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You can view the paintings on the artist’s Instagram, @malik.roberts.art, where you’ll see multiple methods on one canvas—drawing and realism, in color and black-and-white. Earlier this year, photographer Steve Benisty visited Roberts in the studio, captured in the photos above.
Below, the artist shares how “Glory | In BLK” rounds out a series of shows, starting in 2017.
WHITEWALL: What was the starting point for “Glory | In BLK”?
MALIK ROBERTS: I started working on the idea for “Glory | In BLK” soon after I closed my second show “Blk & Blue” at ABXY in late 2018. I felt like it would be the perfect way to close out my series of shows—from “Stolen” in 2017, where I addressed things I thought were culturally stolen from us as black people in America, while also playing on being “stolen” from our homeland; to “Blk & Blue,” where the pieces spoke to the mental health situation within black and brown communities.
I wanted “Glory | In Blk” to be the light at the end of the tunnel, if you will, showing the things that might have been stolen from us, or the attributes that “they” made us feel we should be ashamed of, is really what makes us glorious.
WW: When we last spoke with you, you were going through a blue period. How has your work evolved since then?
MR: Attention to detail mainly. I’ve been adding more things that speak to the culture, so it resonates a certain way.
WW: This series of portraiture incorporates multiple styles on one canvas—drawing, realism, color, black and white. Can you tell us about this process?
MR: I don’t know, honestly. I just feel it out.
WW: Where do you typically start with a painting?
MR: I typically start with how I want it to feel, try and find an emotion, or give the subject a reason.
WW: In this latest series, who are your subjects?
MR: The subjects range from my homegirls, family, friends, music videos, shit from the neighborhood. My work or the subjects in my work tend to be a compilation of people and things I’ve seen during my time on this planet. So, for instance, a piece can reference a homegirl that I know now, my mom’s friend from when I was a child, and an Aaliyah music video from 2000.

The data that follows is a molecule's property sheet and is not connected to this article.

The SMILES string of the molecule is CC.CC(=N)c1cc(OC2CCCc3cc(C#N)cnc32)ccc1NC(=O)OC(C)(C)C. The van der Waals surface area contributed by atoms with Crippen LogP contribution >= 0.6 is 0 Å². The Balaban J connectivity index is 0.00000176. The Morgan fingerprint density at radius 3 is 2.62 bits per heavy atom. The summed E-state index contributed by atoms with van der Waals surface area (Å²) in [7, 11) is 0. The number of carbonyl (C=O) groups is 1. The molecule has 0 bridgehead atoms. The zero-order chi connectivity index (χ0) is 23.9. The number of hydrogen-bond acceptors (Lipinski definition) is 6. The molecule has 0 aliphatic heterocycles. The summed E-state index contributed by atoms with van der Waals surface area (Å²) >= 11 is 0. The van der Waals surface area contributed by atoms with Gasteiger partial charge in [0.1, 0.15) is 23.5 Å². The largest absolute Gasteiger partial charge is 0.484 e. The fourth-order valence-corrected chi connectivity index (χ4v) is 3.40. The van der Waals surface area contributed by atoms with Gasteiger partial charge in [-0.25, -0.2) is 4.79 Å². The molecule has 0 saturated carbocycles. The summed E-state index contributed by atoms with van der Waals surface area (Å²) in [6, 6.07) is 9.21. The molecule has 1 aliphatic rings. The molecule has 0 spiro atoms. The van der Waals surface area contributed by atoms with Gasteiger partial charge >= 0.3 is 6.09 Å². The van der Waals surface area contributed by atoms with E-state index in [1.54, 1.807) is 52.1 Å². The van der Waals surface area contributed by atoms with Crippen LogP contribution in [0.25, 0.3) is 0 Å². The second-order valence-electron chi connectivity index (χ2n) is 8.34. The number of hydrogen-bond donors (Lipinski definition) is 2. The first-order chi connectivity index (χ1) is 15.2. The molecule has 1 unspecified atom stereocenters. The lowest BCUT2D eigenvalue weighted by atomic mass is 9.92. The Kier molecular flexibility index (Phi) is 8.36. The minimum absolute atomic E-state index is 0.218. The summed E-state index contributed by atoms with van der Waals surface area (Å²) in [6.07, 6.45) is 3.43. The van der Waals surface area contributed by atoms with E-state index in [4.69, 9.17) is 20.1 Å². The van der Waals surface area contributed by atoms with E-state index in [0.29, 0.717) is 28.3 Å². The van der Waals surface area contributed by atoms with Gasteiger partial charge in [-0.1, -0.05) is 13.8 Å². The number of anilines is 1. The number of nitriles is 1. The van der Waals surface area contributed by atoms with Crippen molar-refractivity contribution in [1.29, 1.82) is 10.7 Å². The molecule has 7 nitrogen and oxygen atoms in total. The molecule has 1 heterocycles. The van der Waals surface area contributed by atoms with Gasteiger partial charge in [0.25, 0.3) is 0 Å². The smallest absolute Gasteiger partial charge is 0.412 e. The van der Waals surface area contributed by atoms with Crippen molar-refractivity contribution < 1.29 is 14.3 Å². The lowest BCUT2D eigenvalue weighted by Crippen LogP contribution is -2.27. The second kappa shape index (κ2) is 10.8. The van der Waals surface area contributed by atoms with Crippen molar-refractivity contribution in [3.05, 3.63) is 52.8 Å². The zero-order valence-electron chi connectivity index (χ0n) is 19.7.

WW: The exhibition “Glory in BLK” had to close to be postponed, due to the COVID-19 pandemic, which I’m sure was disappointing. How are you doing at this moment?
MR: I’m cool now, I was devastated for like a week when we had to make the decision. I worked on the show for about three months so for it to be postponed two days before it open, shit hurt.
But it was the responsible call to make and Allouche Gallery has done a great job at handling it.
WW: Are you able to be in the studio and find a creative outlet?
MR: No, I’ve been home doing my part to flatten the curve. I do have an easel set up in my apartment with a back-up supply of materials in an emergency suitcase—just for moments like this.
WW: How are you staying connected?
MR: Nowadays with social media, it’s pretty easy to stay connected but it’s like a diet connection. So yeah, I still see everyone I want to see but I want handshakes and hugs, or even the energy of being in the room with someone.
WW: What are you finding challenging?
MR: Cooking every day. I haven’t had to cook this consistently in a long time and I’m running out of dishes to make haha…also dishes.
WW: What are you doing to stay inspired/hopeful?
MR: Catching up on documentaries, learning about new things, and limiting the amount of news coverage I consume so it doesn’t consume me.